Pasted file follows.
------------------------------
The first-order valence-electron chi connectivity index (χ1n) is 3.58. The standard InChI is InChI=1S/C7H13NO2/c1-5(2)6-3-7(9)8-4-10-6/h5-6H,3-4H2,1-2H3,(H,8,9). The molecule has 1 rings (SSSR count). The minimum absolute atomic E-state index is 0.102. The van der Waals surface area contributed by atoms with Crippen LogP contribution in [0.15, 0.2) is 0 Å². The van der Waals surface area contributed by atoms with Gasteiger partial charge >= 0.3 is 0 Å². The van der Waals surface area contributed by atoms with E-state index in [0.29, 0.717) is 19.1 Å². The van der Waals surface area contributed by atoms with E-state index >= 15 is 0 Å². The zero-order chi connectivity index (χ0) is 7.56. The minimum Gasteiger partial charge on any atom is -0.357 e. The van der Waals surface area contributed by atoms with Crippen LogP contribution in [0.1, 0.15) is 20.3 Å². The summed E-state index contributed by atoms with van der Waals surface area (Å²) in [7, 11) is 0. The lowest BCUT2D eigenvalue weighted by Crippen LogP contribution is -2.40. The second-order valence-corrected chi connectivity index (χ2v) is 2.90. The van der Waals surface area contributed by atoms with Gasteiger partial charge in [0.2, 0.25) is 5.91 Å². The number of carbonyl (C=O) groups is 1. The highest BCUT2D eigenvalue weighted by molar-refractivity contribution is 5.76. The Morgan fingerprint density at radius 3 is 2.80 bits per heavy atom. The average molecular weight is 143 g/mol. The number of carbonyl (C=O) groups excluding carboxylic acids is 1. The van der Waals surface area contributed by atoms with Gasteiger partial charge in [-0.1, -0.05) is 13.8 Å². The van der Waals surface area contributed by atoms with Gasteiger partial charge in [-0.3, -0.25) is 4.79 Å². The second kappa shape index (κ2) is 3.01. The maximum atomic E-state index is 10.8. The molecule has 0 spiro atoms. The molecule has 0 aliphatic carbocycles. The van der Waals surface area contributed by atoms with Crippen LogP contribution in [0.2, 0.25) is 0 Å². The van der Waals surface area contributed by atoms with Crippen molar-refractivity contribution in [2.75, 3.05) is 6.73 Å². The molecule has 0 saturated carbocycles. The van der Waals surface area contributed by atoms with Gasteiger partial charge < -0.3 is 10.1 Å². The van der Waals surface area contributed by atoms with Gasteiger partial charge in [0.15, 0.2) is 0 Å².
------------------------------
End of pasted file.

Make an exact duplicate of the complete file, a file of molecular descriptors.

The first-order valence-electron chi connectivity index (χ1n) is 3.58. The standard InChI is InChI=1S/C7H13NO2/c1-5(2)6-3-7(9)8-4-10-6/h5-6H,3-4H2,1-2H3,(H,8,9). The molecule has 1 rings (SSSR count). The minimum absolute atomic E-state index is 0.102. The van der Waals surface area contributed by atoms with Crippen LogP contribution in [0.15, 0.2) is 0 Å². The van der Waals surface area contributed by atoms with Gasteiger partial charge >= 0.3 is 0 Å². The van der Waals surface area contributed by atoms with E-state index in [0.29, 0.717) is 19.1 Å². The van der Waals surface area contributed by atoms with E-state index >= 15 is 0 Å². The zero-order chi connectivity index (χ0) is 7.56. The minimum Gasteiger partial charge on any atom is -0.357 e. The van der Waals surface area contributed by atoms with Crippen LogP contribution in [0.1, 0.15) is 20.3 Å². The summed E-state index contributed by atoms with van der Waals surface area (Å²) in [7, 11) is 0. The lowest BCUT2D eigenvalue weighted by Crippen LogP contribution is -2.40. The second-order valence-corrected chi connectivity index (χ2v) is 2.90. The van der Waals surface area contributed by atoms with Gasteiger partial charge in [0.2, 0.25) is 5.91 Å². The number of carbonyl (C=O) groups is 1. The highest BCUT2D eigenvalue weighted by molar-refractivity contribution is 5.76. The Morgan fingerprint density at radius 3 is 2.80 bits per heavy atom. The average molecular weight is 143 g/mol. The number of carbonyl (C=O) groups excluding carboxylic acids is 1. The van der Waals surface area contributed by atoms with Gasteiger partial charge in [-0.1, -0.05) is 13.8 Å². The van der Waals surface area contributed by atoms with Gasteiger partial charge in [-0.3, -0.25) is 4.79 Å². The second kappa shape index (κ2) is 3.01. The maximum atomic E-state index is 10.8. The molecule has 0 spiro atoms. The molecule has 0 aliphatic carbocycles. The van der Waals surface area contributed by atoms with Crippen LogP contribution in [0.2, 0.25) is 0 Å². The van der Waals surface area contributed by atoms with Crippen molar-refractivity contribution in [2.75, 3.05) is 6.73 Å². The molecule has 0 saturated carbocycles. The van der Waals surface area contributed by atoms with Gasteiger partial charge < -0.3 is 10.1 Å². The van der Waals surface area contributed by atoms with Gasteiger partial charge in [0.15, 0.2) is 0 Å².